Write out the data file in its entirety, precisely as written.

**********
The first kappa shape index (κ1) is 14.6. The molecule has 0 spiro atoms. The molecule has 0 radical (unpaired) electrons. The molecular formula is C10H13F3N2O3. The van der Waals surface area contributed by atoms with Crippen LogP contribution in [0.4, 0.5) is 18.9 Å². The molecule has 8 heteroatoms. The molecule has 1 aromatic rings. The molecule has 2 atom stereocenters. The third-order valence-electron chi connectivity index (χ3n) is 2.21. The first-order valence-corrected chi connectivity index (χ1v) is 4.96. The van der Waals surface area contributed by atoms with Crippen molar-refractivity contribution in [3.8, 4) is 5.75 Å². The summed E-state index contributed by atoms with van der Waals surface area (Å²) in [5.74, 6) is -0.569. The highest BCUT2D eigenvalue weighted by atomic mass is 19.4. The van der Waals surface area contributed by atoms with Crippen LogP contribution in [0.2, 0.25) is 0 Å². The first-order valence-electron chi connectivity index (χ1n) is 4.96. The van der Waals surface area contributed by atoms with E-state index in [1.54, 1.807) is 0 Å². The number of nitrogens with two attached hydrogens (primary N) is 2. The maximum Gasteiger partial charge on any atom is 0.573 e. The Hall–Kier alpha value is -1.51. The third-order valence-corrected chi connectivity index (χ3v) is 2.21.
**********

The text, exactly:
The first kappa shape index (κ1) is 14.6. The molecule has 0 spiro atoms. The molecule has 0 radical (unpaired) electrons. The molecular formula is C10H13F3N2O3. The van der Waals surface area contributed by atoms with Crippen LogP contribution in [0.4, 0.5) is 18.9 Å². The molecule has 8 heteroatoms. The molecule has 1 aromatic rings. The molecule has 2 atom stereocenters. The third-order valence-electron chi connectivity index (χ3n) is 2.21. The first-order valence-corrected chi connectivity index (χ1v) is 4.96. The van der Waals surface area contributed by atoms with Crippen molar-refractivity contribution in [3.8, 4) is 5.75 Å². The summed E-state index contributed by atoms with van der Waals surface area (Å²) in [5.74, 6) is -0.569. The highest BCUT2D eigenvalue weighted by atomic mass is 19.4. The van der Waals surface area contributed by atoms with Crippen LogP contribution in [0.2, 0.25) is 0 Å². The first-order valence-electron chi connectivity index (χ1n) is 4.96. The van der Waals surface area contributed by atoms with E-state index in [1.54, 1.807) is 0 Å². The number of nitrogens with two attached hydrogens (primary N) is 2. The maximum Gasteiger partial charge on any atom is 0.573 e. The Hall–Kier alpha value is -1.51. The third-order valence-corrected chi connectivity index (χ3v) is 2.21.